Two Massachusetts men charged in connection with a two-year-old scheme of allegedly sim swapping attacks targeting ‘high-value’ social media accounts and stealing cryptocurrency.
According to the announcement on November 14, two Massachusetts men Eric Meiggs, 21 and Declan Harrington, 20 were arrested on Thursday and charged in U.S district court in Boston accused in an 11-count indictment, charging with one count of conspiracy, eight counts of wire fraud, one count of computer fraud and abuse and one count of aggravated identity theft.
What is SIM-swapping?
The scam begins with the attacker collecting the personal details of the victim by launching a phishing campaign or buying them from an underground market or by directly socially engineering the victim.
Once the attackers obtain these details, they impersonate them in front of the victim’s telecom operator. The attacker convinces the telephone company using social engineering techniques to provide a new sim or port the victim’s phone number to the fraudster sim.
Once obtained a new sim, the victim’s phone will lose connection to the network, and the victim will receive all the SMS and voice calls intended for the victim. This allows the attacker to intercept any one-time passwords sent via text or telephone calls forwarded to the victim, any security features of accounts such as bank accounts, social media accounts etc.
How did the two Massachusetts men attack?
According to the indictment, the pair allegedly stole or attempted to steal over $550,000 in cryptocurrency from at least 10 victims throughout the U.S, since November 2017.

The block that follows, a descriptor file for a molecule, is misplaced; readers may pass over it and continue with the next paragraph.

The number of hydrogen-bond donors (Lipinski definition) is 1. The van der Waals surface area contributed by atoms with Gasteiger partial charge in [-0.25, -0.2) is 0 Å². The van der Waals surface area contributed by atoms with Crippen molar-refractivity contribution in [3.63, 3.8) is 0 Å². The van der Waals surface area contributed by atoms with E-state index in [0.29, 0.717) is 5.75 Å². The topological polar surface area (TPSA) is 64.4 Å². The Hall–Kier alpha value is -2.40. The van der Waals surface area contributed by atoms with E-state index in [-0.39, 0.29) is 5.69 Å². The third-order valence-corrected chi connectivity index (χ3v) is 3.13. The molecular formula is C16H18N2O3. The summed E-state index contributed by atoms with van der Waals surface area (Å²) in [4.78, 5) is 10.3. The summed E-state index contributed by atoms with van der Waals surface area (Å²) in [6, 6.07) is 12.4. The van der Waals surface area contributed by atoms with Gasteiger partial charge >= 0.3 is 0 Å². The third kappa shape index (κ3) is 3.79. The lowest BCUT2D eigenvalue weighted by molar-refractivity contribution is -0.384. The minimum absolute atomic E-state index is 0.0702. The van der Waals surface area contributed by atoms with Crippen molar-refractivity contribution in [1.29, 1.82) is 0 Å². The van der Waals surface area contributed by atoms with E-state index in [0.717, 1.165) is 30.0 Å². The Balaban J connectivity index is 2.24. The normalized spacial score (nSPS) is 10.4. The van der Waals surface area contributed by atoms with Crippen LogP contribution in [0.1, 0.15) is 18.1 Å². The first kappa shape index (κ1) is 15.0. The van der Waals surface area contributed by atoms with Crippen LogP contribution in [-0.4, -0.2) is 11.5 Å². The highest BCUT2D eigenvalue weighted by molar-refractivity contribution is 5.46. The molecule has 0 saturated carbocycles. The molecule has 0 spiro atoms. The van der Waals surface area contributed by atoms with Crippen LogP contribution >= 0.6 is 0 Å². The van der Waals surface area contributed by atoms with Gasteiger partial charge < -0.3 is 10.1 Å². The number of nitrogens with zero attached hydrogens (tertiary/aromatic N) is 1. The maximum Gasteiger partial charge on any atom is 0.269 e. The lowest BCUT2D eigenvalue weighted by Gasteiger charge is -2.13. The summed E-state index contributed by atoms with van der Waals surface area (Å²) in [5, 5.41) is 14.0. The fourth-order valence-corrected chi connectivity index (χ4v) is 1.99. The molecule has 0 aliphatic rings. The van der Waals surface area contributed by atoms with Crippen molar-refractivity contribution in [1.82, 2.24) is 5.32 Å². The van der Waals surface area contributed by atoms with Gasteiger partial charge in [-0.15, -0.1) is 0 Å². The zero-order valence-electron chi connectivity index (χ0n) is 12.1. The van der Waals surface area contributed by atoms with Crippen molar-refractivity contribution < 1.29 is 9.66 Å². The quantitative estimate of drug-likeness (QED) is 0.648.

Meiggs and Harrington allegedly targeted executives of cryptocurrency companies thought to own significant amounts of cryptocurrency as well as social media accounts with “high-value” we’re hijacked. Massachusetts used the illegal SIM swapping technique to take control of the victim’s social media and other sensitive accounts.
Meiggs and Harrington were also accused of threatening the victim’s family members in an attempt to force victims to pay up.
A 20-year-old hacker in the U.S named Joel Oritz of Boston was sentenced to 10 years in prison for stealing over $5million worth of cryptocurrency earlier this year.
A British teenager was sentenced to 20 months in prison for use in SIM swapping attack back in August.
How to protect yourself from a SIM swap attack?
The guidance proposed by the U.S Federal Trade Commission (FTC) against a SIM swap attack:-
- Don’t reply to calls, emails, or text messages that request personal information.
- Set up a PIN or password on by our cellular account.
- Consider using stronger authentication on accounts with sensitive personal or financial information.
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